the Best Double Bit Axes
Double bit axes are a classic axe design, valued by loggers and frontiersmen alike since it was introduced to America in the 1800s. This article is all about the best double bit axes you can get on the market today. So why a double bit axe, and what is its purpose? The heavy head makes it a great choice for felling trees – at the same time, each of its bits (or edges) can be designed for or used for different purposes. Sometimes one edge is a bit thicker and wider, and is suited to splitting logs or rounds of wood. The other edge, meanwhile, is thinner and more suited for making deep cuts in standing or felled trees. Or the bits might be identical, but one edge is used for rough and dirty tasks that dull an edge quickly – for example, chopping through roots and the grit that they’re covered in.
Ultimately, a double bit axe gives you two cutting edges “for the price of one”, in the sense that you have double the bits on one axehead and handle. This top list will review the best double bit axes, with an in-depth review of each. In case you’re short on time, I’ve made a comparison table that you can see below – it contains the most important information about each double-sided axe. But if you’re ready to find out more about the best double bit axes for the money, keep reading!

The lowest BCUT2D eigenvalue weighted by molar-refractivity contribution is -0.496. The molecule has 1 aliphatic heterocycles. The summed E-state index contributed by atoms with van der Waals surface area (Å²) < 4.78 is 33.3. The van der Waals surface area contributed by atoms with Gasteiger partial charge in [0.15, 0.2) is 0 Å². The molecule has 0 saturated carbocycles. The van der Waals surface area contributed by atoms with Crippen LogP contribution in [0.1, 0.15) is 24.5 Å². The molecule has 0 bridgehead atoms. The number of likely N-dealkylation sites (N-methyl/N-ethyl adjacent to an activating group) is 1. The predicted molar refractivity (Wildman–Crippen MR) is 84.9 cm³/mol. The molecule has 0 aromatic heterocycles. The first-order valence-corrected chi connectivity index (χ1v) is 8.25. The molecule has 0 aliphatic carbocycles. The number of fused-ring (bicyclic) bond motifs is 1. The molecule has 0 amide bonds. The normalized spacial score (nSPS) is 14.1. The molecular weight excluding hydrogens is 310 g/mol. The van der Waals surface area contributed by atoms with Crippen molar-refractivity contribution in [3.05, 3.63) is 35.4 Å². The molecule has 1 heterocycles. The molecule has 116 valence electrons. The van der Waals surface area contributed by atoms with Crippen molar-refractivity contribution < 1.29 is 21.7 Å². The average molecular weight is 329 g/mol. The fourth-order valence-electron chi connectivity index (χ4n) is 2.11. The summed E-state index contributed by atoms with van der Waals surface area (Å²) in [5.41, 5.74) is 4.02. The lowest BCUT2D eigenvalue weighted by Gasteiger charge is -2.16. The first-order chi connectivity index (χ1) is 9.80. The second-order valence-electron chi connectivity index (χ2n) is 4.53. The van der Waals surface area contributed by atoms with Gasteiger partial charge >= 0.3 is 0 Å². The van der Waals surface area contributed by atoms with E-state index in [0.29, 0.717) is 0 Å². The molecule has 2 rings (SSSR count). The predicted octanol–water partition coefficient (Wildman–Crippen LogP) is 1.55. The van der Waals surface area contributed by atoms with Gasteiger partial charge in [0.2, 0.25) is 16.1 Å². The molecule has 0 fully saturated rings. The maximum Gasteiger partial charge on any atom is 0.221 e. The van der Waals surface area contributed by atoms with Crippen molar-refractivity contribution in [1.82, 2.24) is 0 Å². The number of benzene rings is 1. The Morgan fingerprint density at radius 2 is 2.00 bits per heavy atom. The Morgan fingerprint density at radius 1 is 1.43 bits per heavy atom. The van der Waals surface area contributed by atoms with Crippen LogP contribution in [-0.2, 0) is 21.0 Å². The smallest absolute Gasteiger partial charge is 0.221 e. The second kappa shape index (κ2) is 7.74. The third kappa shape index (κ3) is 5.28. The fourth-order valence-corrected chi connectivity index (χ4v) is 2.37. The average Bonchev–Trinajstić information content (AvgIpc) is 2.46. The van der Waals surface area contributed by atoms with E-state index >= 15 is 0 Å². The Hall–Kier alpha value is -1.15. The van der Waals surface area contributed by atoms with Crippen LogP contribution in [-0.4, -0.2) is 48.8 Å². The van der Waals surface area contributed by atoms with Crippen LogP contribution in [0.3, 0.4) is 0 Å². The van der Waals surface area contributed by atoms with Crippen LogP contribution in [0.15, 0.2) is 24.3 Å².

Top 7 Double Bit Axes on the Market
Estwing are known for their nearly-invincible forged steel axes – with axehead and steel handle fused together, you can be safe knowing that the head won’t go flying off or the handle – breaking. It is also proudly manufactured in the USA, and among the large double bit axes probably one of the best in terms of value and quality for the money you spend. The only drawback is that, being a steel-handled axe, it is heavier than other axes that have wood or fiberglass handles. That, along with the fact that double bit axes are heavier by nature anyway, means that the Estwing is a hefty boy. Of course, if you want to really go at those trees and wood, the extra weight will add force and bite to your swing! Highly recommended if you’re ready to handle the extra weight.
The Helko Werk Hinterland is a high-quality German double bit axe, hand forged by one of the finest and oldest German axemakers – Helko Werk. Its axehead is made of premium-grade C50 high carbon steel, with a Rockwell hardness or HRC score of 53-56. The Helko Werk smiths select each handle individually for grain orientation and density, and the Hinterland comes with a full-grain leather sheath and a 1-ounce bottle of protective oil for the blade and head. With a handle length of 30 inches, an axehead weight of 3.5 lbs and overall weight of 4.75 lbs, the Helko Werk Hinterland is a serious axe for serious cutting – excellent for felling trees and other heavy work. The main drawback is its price, which is not low, but then again – you get what you pay for, and what you pay for is German excellence. If you have the budget for it, the Hinterland is highly recommended – with care it’ll last you your lifetime and you’ll pass it down to your kids.